$azureLocation              = "EastUS2"
$azureResourceGroup         = "BSDomain-RG"
$azureVmName                = "BS-SRV-SQL02"
$azureVmOsDiskName          = "BS-SRV-SQL02-OS"
$azureVmSize                = "Standard_E4s_v3"

#Define the networking information.
$azureNicName               = "BS-SRV-SQL02-NIC"
$azurePublicIpName          = "BS-SRV-SQL02-IP"

#Define the existing VNet information.
$azureVnetName              = "BSDomain-Vnet"
$azureVnetSubnetName        = "default"

#Define the VM marketplace image details.
$azureVmPublisherName = "MicrosoftWindowsServer"
$azureVmOffer = "WindowsServer"
$azureVmSkus = "2019-Datacenter"

#Get the subnet details for the specified virtual network + subnet combination.
$azureVnetSubnet = (Get-AzVirtualNetwork -Name $azureVnetName -ResourceGroupName $azureResourceGroup).Subnets | Where-Object {$_.Name -eq $azureVnetSubnetName}

#Create the public IP address.
$azurePublicIp = New-AzPublicIpAddress -Name $azurePublicIpName -ResourceGroupName $azureResourceGroup -Location $azureLocation -AllocationMethod Dynamic

#Create the NIC and associate the public IpAddress.
$azureNIC = New-AzNetworkInterface -Name $azureNicName -ResourceGroupName $azureResourceGroup -Location $azureLocation -SubnetId $azureVnetSubnet.Id -PublicIpAddressId $azurePublicIp.Id

#Store the credentials for the local admin account.
$vmCredential = New-Object System.Management.Automation.PSCredential ($vmAdminUsername, $vmAdminPassword)

#Define the parameters for the new virtual machine.
$VirtualMachine = New-AzVMConfig -VMName $azureVmName -VMSize $azureVmSize
$VirtualMachine = Set-AzVMOperatingSystem -VM $VirtualMachine -Windows -ComputerName $vmComputerName -Credential $vmCredential -ProvisionVMAgent -EnableAutoUpdate
$VirtualMachine = Add-AzVMNetworkInterface -VM $VirtualMachine -Id $azureNIC.Id
$VirtualMachine = Set-AzVMSourceImage -VM $VirtualMachine -PublisherName $azureVmPublisherName -Offer $azureVmOffer -Skus $azureVmSkus -Version "latest"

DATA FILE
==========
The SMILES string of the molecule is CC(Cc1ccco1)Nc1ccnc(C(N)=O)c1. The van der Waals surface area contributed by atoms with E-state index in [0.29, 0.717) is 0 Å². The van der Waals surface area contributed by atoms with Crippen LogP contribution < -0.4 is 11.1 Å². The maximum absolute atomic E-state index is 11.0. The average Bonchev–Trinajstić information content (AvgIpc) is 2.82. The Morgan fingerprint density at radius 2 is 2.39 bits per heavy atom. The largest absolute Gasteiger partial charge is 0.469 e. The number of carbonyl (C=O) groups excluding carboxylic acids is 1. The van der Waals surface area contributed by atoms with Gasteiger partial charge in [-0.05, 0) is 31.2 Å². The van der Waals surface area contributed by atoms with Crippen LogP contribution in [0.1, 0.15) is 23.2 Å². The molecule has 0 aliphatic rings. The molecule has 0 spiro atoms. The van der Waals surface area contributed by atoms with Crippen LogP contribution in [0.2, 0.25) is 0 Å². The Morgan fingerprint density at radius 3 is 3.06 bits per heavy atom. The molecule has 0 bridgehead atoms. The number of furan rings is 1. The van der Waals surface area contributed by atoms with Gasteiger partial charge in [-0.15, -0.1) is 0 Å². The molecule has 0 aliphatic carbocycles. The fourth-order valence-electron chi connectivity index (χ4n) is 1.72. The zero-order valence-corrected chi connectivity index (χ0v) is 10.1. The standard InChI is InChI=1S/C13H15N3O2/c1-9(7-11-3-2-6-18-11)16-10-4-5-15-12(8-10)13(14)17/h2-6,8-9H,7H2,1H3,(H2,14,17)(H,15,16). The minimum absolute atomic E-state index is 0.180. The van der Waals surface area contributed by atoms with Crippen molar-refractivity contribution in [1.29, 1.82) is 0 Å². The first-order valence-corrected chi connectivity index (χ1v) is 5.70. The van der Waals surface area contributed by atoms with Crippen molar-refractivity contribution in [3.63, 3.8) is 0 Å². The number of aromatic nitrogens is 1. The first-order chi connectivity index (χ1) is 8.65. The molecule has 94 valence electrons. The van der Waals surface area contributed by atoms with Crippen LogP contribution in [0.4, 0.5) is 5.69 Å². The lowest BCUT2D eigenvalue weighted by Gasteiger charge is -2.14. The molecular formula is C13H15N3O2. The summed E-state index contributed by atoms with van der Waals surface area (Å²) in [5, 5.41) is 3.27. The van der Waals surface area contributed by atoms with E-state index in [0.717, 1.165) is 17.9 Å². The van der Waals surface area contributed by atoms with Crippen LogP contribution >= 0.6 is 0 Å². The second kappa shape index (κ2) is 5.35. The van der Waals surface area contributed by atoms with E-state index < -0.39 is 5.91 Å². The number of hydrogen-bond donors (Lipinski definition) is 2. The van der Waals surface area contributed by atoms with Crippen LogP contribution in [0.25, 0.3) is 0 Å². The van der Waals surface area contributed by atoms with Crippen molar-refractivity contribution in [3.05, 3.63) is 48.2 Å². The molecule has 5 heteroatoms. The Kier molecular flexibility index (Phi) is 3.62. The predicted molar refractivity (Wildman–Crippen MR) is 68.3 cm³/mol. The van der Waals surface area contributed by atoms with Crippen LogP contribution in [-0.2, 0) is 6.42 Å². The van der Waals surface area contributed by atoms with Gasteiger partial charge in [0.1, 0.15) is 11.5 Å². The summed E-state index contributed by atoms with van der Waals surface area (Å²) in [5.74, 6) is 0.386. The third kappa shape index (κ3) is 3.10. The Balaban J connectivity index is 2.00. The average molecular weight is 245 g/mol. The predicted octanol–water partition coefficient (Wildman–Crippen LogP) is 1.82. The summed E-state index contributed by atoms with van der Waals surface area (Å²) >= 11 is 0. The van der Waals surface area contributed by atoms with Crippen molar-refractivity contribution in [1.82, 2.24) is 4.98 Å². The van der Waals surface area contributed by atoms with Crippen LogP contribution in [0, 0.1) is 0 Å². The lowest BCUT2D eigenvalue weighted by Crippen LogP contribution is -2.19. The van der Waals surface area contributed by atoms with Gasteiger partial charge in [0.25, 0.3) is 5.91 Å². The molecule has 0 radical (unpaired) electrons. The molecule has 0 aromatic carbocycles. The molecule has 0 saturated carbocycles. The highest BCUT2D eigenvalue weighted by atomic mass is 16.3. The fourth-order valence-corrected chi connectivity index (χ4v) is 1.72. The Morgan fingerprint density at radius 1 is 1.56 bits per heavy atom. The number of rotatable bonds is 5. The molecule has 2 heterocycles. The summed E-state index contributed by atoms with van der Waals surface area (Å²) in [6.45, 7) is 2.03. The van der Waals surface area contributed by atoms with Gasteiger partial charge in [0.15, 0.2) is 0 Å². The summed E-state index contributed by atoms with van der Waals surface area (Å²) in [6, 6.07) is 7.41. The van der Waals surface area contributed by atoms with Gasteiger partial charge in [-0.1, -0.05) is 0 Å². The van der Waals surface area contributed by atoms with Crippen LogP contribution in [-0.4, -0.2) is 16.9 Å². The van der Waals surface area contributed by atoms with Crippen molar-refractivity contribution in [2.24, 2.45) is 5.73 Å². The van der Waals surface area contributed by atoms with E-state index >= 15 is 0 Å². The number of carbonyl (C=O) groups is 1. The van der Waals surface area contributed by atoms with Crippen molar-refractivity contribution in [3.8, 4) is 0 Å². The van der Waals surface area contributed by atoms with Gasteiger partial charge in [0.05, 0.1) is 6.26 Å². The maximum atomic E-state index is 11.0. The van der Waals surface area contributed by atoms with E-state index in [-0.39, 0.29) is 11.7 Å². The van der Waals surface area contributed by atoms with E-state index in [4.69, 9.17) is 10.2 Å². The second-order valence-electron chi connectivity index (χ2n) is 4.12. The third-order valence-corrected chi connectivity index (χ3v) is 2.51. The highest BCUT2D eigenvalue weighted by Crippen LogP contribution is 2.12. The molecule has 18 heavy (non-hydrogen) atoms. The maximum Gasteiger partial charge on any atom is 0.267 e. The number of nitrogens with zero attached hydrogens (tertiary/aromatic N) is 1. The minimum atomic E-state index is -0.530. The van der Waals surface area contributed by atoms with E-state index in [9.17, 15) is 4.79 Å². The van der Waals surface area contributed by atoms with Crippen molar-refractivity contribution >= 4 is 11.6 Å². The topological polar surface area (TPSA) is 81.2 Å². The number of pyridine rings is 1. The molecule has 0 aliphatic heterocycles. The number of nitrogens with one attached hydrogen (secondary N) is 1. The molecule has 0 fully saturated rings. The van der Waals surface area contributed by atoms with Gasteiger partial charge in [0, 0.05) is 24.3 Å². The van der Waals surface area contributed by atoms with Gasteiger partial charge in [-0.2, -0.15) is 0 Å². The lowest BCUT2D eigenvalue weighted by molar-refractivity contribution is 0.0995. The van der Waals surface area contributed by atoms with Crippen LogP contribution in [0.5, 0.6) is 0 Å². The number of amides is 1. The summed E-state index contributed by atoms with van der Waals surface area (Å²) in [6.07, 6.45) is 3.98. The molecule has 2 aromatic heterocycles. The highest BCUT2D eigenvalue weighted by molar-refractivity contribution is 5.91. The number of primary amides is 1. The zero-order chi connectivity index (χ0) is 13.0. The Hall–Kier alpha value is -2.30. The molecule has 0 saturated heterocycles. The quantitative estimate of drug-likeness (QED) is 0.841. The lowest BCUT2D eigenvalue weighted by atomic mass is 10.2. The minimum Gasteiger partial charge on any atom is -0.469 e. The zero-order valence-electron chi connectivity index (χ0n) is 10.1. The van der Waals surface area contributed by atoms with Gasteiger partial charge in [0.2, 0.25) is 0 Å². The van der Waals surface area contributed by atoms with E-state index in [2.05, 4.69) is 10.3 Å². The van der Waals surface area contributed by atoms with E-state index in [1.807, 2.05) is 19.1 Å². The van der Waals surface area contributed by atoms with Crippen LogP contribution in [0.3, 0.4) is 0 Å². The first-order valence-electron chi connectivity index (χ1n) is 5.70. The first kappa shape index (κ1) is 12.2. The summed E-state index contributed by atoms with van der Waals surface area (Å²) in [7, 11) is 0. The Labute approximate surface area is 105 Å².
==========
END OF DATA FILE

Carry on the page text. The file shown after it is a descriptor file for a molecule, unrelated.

$VirtualMachine = Set-AzVMBootDiagnostic -VM $VirtualMachine -Disable
$VirtualMachine = Set-AzVMOSDisk -VM $VirtualMachine -StorageAccountType "Premium_LRS" -Caching ReadWrite -Name $azureVmOsDiskName -CreateOption FromImage

#Create the virtual machine.
New-AzVM -ResourceGroupName $azureResourceGroup -Location $azureLocation -VM $VirtualMachine -Verbose

After the script finishes I have a VM, NIC, IP address, and OS disk all with exactly the names I desire. My OCD is satisfied, and my Azure environment is organized and conforms to all my standards!

Check out the new resources in the screenshot below.

  • Virtual Machine: BS-SRV-SQL02
  • Virtual Machine OS Disk: BS-SRV-SQL02-OS
  • Network Interface: BS-SRV-SQL02-NIC
  • IP Address: BS-SRV-SQL02-IP

Update: If you want to add a data disk to the VM you can use the code snippet below.

#Define the following parameters for the Azure resources. Add this to the "#Define the following parameters for the Azure resources." code section.
$azureVmDataDisk01Name      = "BS-SRV-SQL01-Data01"

#Optionally, add an additional data disk. Add this to the "#Define the parameters for the new virtual machine." code section.
$vmDataDisk01Config = New-AzDiskConfig -SkuName Standard_LRS -Location $azureLocation -CreateOption Empty -DiskSizeGB 127
$vmDataDisk01 = New-AzDisk -DiskName $azureVmDataDisk01Name -Disk $vmDataDisk01Config -ResourceGroupName $azureResourceGroup